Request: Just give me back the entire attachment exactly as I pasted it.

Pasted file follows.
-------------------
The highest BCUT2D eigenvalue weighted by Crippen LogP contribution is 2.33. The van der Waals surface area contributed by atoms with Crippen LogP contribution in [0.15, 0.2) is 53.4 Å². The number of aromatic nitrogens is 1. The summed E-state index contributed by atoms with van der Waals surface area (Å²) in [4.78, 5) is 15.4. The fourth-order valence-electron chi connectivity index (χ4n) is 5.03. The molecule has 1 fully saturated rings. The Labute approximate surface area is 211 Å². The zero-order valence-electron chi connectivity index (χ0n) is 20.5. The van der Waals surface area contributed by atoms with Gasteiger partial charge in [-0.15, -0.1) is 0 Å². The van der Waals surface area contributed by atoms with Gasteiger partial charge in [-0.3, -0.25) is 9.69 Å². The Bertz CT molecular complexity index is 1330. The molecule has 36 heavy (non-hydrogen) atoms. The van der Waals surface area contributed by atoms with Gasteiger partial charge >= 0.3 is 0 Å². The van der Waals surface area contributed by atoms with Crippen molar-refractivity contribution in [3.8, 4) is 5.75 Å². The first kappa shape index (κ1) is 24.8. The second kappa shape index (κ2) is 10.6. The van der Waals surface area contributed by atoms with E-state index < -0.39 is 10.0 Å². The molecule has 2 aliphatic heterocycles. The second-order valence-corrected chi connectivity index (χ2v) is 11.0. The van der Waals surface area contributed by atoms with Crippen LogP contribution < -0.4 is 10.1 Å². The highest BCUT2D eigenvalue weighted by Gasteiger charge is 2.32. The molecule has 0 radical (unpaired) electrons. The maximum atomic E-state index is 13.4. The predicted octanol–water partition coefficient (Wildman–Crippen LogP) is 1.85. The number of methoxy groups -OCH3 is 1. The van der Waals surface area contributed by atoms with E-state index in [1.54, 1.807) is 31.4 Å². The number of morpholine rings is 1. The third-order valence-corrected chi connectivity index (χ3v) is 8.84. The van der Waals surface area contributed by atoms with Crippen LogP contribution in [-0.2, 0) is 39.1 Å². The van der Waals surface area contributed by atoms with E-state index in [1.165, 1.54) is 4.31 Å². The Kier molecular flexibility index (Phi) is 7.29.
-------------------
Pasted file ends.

The highest BCUT2D eigenvalue weighted by Crippen LogP contribution is 2.33. The van der Waals surface area contributed by atoms with Crippen LogP contribution in [0.15, 0.2) is 53.4 Å². The number of aromatic nitrogens is 1. The summed E-state index contributed by atoms with van der Waals surface area (Å²) in [4.78, 5) is 15.4. The fourth-order valence-electron chi connectivity index (χ4n) is 5.03. The molecule has 1 fully saturated rings. The Labute approximate surface area is 211 Å². The zero-order valence-electron chi connectivity index (χ0n) is 20.5. The van der Waals surface area contributed by atoms with Gasteiger partial charge in [-0.15, -0.1) is 0 Å². The van der Waals surface area contributed by atoms with Gasteiger partial charge in [-0.3, -0.25) is 9.69 Å². The Bertz CT molecular complexity index is 1330. The molecule has 36 heavy (non-hydrogen) atoms. The van der Waals surface area contributed by atoms with Gasteiger partial charge >= 0.3 is 0 Å². The van der Waals surface area contributed by atoms with Crippen molar-refractivity contribution in [3.8, 4) is 5.75 Å². The first kappa shape index (κ1) is 24.8. The second kappa shape index (κ2) is 10.6. The van der Waals surface area contributed by atoms with E-state index < -0.39 is 10.0 Å². The molecule has 2 aliphatic heterocycles. The second-order valence-corrected chi connectivity index (χ2v) is 11.0. The van der Waals surface area contributed by atoms with Crippen LogP contribution < -0.4 is 10.1 Å². The highest BCUT2D eigenvalue weighted by Gasteiger charge is 2.32. The molecule has 0 radical (unpaired) electrons. The maximum atomic E-state index is 13.4. The predicted octanol–water partition coefficient (Wildman–Crippen LogP) is 1.85. The number of methoxy groups -OCH3 is 1. The van der Waals surface area contributed by atoms with E-state index in [1.54, 1.807) is 31.4 Å². The number of morpholine rings is 1. The third-order valence-corrected chi connectivity index (χ3v) is 8.84. The van der Waals surface area contributed by atoms with Crippen LogP contribution in [-0.2, 0) is 39.1 Å². The van der Waals surface area contributed by atoms with E-state index in [1.165, 1.54) is 4.31 Å². The Kier molecular flexibility index (Phi) is 7.29.